There are some artistes who are destined always to be ignored by the public. Up there alongside John Stewart, Mike Nesmith and Steve Goodman is John Hartford, a talented musician, writer and singer. His one crime, like the other three, is to produce music you cannot categorise.
The public, for some reason, like their music tied up in neat little boxes and carefully labelled. But it’s impossible to try and label John Hartford. Apart from good, distinctive and original music, there is no label, and that for record buyers just isn’t good enough.
There is not a person in the Western World who has not heard John’s classic song, Gentle On My Mind. Inspired by the film Dr. Zhivago and dedicated to his wife Betty, it is probably the most recorded song of the last ten years. The first country recording to make the charts was by Glen Campbell. In fact it was Gentle On My Mind that launched the Campbell career. Since then virtually every country singer has cut a version, and at the last count there are over 200 different versions of the song around the World.
John Hartford was born in New York, but moved to Missouri with his family when he was a youngster. His musical influences ranged from classical to square dance music, and it is this wide variety that so distinctly colours his own music.
Urged on by his parents, John learnt to play the mandolin, banjo, fiddle and guitar and in his early teens he played regularly at local square dances. Then he attended Washington University and his music had to take a secondary role to his studies. He became a commercial artist and his first job was as a signwriter, but John really was much more interested in songwriting.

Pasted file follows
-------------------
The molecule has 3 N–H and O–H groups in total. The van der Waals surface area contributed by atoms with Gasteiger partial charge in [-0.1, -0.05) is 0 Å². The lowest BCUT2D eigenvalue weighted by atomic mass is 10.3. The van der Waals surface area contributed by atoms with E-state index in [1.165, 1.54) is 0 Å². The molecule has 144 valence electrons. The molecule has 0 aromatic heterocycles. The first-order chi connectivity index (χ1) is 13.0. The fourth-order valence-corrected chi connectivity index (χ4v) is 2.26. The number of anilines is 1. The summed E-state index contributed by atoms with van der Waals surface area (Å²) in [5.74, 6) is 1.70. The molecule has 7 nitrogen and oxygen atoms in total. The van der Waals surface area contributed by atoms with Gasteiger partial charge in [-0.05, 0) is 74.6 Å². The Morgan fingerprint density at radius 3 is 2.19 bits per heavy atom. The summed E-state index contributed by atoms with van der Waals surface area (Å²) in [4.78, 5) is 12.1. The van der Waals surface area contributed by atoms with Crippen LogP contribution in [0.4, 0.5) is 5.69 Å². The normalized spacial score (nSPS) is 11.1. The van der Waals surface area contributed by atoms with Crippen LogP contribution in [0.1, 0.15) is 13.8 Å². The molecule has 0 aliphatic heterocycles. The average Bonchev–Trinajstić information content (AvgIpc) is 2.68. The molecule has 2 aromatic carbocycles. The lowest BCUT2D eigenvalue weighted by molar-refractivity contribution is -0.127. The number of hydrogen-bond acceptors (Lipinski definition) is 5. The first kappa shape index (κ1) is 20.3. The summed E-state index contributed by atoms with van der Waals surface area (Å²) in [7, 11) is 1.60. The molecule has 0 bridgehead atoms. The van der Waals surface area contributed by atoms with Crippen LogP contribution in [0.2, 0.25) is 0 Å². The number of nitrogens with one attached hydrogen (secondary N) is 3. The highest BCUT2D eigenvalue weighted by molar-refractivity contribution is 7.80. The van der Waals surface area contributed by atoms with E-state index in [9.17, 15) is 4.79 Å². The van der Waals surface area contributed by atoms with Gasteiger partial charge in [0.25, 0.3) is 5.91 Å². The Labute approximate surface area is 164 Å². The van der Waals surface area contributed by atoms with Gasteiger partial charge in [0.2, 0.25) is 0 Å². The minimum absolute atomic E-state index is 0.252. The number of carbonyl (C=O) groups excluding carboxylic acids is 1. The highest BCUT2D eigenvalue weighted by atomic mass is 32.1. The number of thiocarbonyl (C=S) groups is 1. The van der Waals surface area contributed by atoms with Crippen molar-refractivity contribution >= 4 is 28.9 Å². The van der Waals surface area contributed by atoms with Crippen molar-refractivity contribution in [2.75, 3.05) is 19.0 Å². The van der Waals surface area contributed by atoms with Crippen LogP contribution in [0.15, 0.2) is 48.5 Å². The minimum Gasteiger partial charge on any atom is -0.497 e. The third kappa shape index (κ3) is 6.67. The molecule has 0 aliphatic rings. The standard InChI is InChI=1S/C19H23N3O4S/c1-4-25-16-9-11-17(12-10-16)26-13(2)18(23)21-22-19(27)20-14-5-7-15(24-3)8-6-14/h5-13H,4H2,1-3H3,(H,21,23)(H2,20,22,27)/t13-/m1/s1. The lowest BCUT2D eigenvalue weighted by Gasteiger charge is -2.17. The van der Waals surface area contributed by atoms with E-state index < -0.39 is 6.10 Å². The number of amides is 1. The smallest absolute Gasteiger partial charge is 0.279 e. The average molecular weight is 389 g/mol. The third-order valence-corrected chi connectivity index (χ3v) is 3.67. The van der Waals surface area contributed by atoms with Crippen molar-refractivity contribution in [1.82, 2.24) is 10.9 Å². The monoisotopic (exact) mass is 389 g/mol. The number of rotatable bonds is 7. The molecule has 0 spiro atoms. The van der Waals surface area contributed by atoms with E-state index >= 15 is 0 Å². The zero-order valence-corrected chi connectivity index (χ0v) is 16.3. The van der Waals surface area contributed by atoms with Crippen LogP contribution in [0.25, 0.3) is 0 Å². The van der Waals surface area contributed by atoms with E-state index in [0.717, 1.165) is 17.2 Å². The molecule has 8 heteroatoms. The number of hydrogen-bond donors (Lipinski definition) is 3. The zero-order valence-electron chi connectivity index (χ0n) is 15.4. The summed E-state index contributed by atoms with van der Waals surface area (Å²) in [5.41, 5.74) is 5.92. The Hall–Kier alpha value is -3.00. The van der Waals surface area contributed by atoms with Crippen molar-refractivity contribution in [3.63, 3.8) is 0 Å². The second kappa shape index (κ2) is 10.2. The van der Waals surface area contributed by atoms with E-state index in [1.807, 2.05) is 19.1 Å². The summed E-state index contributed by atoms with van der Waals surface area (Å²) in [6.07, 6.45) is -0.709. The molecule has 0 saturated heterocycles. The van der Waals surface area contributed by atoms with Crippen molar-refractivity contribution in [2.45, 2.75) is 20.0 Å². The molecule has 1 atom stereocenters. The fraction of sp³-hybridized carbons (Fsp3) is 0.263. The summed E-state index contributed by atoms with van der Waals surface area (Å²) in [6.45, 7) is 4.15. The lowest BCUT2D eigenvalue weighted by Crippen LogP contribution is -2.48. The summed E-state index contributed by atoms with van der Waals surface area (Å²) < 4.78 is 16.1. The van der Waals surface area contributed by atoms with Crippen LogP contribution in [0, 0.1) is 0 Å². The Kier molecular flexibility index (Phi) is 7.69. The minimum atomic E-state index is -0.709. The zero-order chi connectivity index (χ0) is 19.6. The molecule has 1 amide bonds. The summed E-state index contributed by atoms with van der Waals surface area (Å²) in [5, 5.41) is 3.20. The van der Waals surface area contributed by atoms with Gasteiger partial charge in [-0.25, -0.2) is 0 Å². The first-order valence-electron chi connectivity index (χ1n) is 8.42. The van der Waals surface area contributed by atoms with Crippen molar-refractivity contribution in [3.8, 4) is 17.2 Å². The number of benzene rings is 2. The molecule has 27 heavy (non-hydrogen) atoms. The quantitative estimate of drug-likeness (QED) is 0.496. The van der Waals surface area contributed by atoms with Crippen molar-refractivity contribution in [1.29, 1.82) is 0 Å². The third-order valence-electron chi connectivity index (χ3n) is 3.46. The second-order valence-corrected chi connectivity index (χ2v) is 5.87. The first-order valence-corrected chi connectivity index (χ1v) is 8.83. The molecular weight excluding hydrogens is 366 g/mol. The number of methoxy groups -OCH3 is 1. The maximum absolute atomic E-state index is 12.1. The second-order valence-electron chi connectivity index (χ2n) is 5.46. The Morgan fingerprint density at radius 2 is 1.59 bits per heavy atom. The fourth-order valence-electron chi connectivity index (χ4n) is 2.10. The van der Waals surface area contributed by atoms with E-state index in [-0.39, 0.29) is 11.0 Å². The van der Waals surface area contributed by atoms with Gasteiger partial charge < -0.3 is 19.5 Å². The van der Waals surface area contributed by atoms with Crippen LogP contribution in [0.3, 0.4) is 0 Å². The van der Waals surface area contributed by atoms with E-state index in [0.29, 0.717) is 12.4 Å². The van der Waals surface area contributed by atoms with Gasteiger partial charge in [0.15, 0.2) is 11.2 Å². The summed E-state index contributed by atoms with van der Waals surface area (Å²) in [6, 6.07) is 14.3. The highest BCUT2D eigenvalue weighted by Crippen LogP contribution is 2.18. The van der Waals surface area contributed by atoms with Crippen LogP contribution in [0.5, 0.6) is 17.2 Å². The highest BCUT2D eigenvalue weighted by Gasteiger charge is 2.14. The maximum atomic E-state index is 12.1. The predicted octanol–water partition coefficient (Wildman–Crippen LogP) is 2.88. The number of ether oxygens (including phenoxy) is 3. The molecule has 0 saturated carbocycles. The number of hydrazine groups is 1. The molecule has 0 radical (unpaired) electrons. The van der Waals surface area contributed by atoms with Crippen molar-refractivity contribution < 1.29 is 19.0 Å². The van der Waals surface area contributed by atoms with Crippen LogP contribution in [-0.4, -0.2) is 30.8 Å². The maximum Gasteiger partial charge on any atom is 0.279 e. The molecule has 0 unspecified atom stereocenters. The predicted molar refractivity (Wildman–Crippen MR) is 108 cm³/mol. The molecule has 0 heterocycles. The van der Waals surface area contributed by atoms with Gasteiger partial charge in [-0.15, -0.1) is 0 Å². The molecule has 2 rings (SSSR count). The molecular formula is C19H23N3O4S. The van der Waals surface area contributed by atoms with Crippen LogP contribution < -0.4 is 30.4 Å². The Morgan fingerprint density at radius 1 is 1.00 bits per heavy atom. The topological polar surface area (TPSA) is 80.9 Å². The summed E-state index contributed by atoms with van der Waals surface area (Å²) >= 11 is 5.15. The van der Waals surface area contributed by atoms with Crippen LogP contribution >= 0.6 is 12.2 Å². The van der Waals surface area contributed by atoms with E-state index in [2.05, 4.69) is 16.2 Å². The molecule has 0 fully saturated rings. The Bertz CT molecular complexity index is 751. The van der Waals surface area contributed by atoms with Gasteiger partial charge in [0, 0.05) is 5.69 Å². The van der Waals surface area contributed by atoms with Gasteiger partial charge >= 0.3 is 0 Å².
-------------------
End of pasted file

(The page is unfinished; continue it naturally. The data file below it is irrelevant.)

He was playing regularly in folk clubs, the only place a solo artist armed with acoustic stringed instruments was likely to be found entertaining in the early 1960s. Eventually he decided Nashville was the place to be, and with his wife and baby son, moved to Music City in 1965. He hiked his songs around all of the Nashville record companies and publishing houses, but only the Glaser Brothers showed interest, and signed the short-haired banjo picker to a songwriting contract.
Playing the bars around Nashville led to a recording contract with RCA and though he never achieved any hit singles, he did come up with some fairly successful albums. They stood out from most of the Nashville product at the time, creating a new and fresh sound.
His first album, JOHN HARTFORD LOOKS AT LIFE, was a penetrating but entertaining set of his own songs regarding the various aspects of living, but it was his third release, EARTHWORDS AND MUSIC which really established him as a performer in the States.
His recordings were certainly unique and in a way it is not surprising that country fans never picked up on the work of John Hartford. His other albums like THE HOUSING PROJECT and THE LOVE ALBUM maintained his very own originality, the latter containing probably his best song, A Simple Thing As Love.
After a short lay-off from recordings during which time John appeared as a guest musician on many other recordings, he signed with Warner Brothers and produced the legendary AEREO-PLAIN set. Recorded in 1971, it featured his own small band of musicians consisting of Tut Taylor, Vassar Clements and Norman Blake. The music they played was a strange concoction of bluegrass, string-band and mountain music given a contemporary lilt by the sheer magic of Hartford’s writing.
This album contained the well-known They’re Gonna Tear Down The Grand Ole Opry, alongside other goodies like Steamboat Whistle Blues, Steam Powered Aereo-Plane and First Girl I Love. For a few years the four toured around playing bluegrass festivals, folk venues and even rock venues. Basically it was almost a jam session containing superb country picking. The problem was that such musicians need and deserve a good and regular income, and their music didn’t have the commercial possibilities to guarantee them a good fee.
During the last couple of years John Hartford has been content to play sessions, appear at bluegrass festivals and just jam with musicians who feel music the way he does. It seems criminal that a talent like his isn’t featured more on recordings, but this is the true irony of the music business. Sheer talent overshadowed by sounds and commercial aspirations.